UACES Facebook HOLIDAYS: Practicing gratitude provides health and wellness benefits year-round
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HOLIDAYS: Practicing gratitude provides health and wellness benefits year-round

Nov. 21, 2022

By Rebekah Hall
U of A System Division of Agriculture

Fast Facts:

  • Practice gratitude through daily journaling, focusing on the positive
  • A regular gratitude practice helps body and brain
  • Positive thinking and thankfulness also helpful routines for children

(676 words)

LITTLE ROCK — During the rush of the holiday season, it can be helpful to slow down and appreciate elements of everyday life that are often overlooked. Brittney Schrick, extension assistant professor and family life specialist for the University of Arkansas System Division of Agriculture, said practicing gratitude has numerous benefits for mental, emotional and physical health.

“Gratitude is the act of feeling thankful for what you have,” Schrick said. “It doesn’t have to be a big thing. It can literally just be that you woke up this morning or that you have food on your table. And practicing gratitude has a lot of benefits. Anything that you can do where you’re focused on feeling gratitude and being thankful for what you have has been proven to benefit your body and your brain.”

One can practice gratitude in many ways, including through journaling or keeping a daily gratitude list, because “gratitude is a practice, much like yoga or any other sort of exercise,” Schrick said.

“It can help you focus on positive things, especially on days when that’s not where your brain is trying to go,” she said. “If you’re having a struggle, forcing yourself to think of something good can completely turn your brain around and your day around.”

Establishing a daily gratitude practice can also be a helpful teaching tool for children, Schrick said. As part of an established routine – at bedtime, bath time, or around the dinner table – ask your child, “What was something good that happened today?” or, “What is something you’re grateful for today?” This can help children learn to be grateful and practice positive thinking.

“If you’re constantly being negative, your kids are going to pick up on that,” Schrick said. “If that’s something that you want to work on, it’s okay to be open and say, ‘You know what, mom shouldn’t have said that that way.’ Giving yourself the grace to correct, rephrase or reframe something also teaches your kids that that’s okay. Parents don’t have to be perfect, grandparents don’t have to be perfect and it shows vulnerability to be able to say, ‘What I said was not very nice. I really don’t want to talk about people that way, let me try again.’”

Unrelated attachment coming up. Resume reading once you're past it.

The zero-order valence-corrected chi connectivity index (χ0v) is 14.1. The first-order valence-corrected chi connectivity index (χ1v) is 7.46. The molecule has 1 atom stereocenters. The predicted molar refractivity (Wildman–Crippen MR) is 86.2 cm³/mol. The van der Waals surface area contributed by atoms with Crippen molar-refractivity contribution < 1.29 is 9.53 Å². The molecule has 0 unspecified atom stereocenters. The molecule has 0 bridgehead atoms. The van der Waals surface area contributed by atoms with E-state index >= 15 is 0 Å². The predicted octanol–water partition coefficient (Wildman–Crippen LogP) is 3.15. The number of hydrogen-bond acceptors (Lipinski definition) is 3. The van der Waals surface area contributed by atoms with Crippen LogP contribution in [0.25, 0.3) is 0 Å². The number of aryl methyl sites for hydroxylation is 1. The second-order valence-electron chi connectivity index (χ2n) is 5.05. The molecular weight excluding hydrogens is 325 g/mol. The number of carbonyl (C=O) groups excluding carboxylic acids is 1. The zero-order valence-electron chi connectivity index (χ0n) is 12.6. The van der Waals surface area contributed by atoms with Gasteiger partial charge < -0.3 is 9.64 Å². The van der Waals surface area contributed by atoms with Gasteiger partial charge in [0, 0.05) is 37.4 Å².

An important element of practicing gratitude is sharing it with others, through daily acts of appreciation – such as thanking one’s barista or grocery store clerk – or by giving back to the community. Passing along kindness and compassion helps people make connections with the world around them.

“It makes you leave your own anxieties and your own internal conflicts behind and move toward someone else,” Schrick said. “The connection that service and returning kindness can bring is missing from a lot of other types of interaction. Loneliness and social isolation are so universally negative for our brains and our bodies that that’s part of the benefit of practicing gratitude. It can strengthen or create new connections between people, even if they’re just brief.”

This holiday season, consider including acts of service as part of the festivities. Schrick said she suggested calling local community organizations – such as food pantries or soup kitchens – to see when they need volunteers, as many organizations have an excess of volunteers during the weeks of Thanksgiving and Christmas.

“It can also be great to visit people who might be alone for the holidays, but if you plan on going to a nursing home, call ahead, as they might have specific people whom they would love for you to come see, which they can arrange ahead of time,” Schrick said. “Reach out to local organizations that might already do this sort of thing instead of trying to come up with your own plan.”

To learn about extension programs in Arkansas, contact your local Cooperative Extension Service agent or visit www.uaex.uada.edu. Follow us on Twitter and Instagram at @AR_Extension. To learn more about Division of Agriculture research, visit the Arkansas Agricultural Experiment Station website: https://aaes.uada.edu. Follow on Twitter at @ArkAgResearch. To learn more about the Division of Agriculture, visit https://uada.edu/. Follow us on Twitter at @AgInArk.

 

About the Division of Agriculture

The University of Arkansas System Division of Agriculture’s mission is to strengthen agriculture, communities, and families by connecting trusted research to the adoption of best practices. Through the Agricultural Experiment Station and the Cooperative Extension Service, the Division of Agriculture conducts research and extension work within the nation’s historic land grant education system. 

The Division of Agriculture is one of 20 entities within the University of Arkansas System. It has offices in all 75 counties in Arkansas and faculty on five system campuses.  

The University of Arkansas System Division of Agriculture offers all its Extension and Research programs to all eligible persons without regard to race, color, sex, gender identity, sexual orientation, national origin, religion, age, disability, marital or veteran status, genetic information, or any other legally protected status, and is an Affirmative Action/Equal Opportunity Employer.

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Media Contact:
Rebekah Hall 
rkhall@uada.edu   
@RKHall­_ 
501-671-2061

 

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